Risk Transfer and Payment Protections for Contractors
Every business must deal with certain risks – but the risks in the construction industry seem to come from every side, from personal safety risks to financial risks and risks of business failure.
Financial risk, specifically the risks associated with non-payment (throughout the project), is fairly universal in construction, but a party’s tier significantly impacts their leverage to shift that risk, and sometimes in the available options to protect against risk-shifting. In general, the higher up on the contracting chain a party is (the closer to the money), the more leverage that party has. Contractors should be aware of common risk-shifting techniques and how to avoid them.
The terms risk, risk-shifting and risk management are routinely used in construction and construction payment specifically, but what exactly do those terms mean?
Construction payment is credit-heavy and, accordingly, there are always questions and concerns regarding the risk of non-payment or default somewhere along the payment chain. Since the payment chain in construction is interconnected, any little inconvenience, delay or dispute about any component of the work can affect payment for everyone on the project.
For example, parties may purchase materials on credit and then show up and perform labor. However, these parties then typically bill their customer and get paid after completion or partial completion. That party, then, assumes the financial risk of non-payment, and if they are not paid on time (or at all) they will be forced to make difficult choices about which of their own bills, for expenses they’ve already fronted, don’t get paid. Further, contractors and subcontractors generally have multiple ongoing projects at the same time. If there is a payment issue on any there can be repercussions on a project that otherwise would be clear sailing. The risk of default from problems on other projects is just another wrinkle in the construction financial risk tableau.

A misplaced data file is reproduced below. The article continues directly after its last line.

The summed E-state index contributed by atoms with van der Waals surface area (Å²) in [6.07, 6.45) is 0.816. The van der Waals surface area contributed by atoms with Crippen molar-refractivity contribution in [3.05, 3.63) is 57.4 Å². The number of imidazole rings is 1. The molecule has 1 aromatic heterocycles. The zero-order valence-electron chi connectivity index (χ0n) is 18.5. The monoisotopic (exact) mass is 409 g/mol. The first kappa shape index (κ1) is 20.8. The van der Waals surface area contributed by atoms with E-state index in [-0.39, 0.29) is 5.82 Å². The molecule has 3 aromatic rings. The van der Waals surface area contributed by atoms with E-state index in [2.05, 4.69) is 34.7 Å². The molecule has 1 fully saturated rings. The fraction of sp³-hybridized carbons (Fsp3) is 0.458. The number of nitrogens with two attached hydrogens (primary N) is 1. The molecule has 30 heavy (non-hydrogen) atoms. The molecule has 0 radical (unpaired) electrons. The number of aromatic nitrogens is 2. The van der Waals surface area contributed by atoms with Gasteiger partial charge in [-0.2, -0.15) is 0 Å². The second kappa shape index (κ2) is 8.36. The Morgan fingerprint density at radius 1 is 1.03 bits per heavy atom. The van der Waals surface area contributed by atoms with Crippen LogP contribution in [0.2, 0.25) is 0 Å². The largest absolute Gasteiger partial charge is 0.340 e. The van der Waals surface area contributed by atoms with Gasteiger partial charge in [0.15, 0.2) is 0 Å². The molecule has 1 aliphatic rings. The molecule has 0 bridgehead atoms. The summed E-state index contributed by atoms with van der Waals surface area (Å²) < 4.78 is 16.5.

Contractors are aware of risk-shifting and know that there are significant financial risks on nearly every construction project, but how can they mitigate those risks?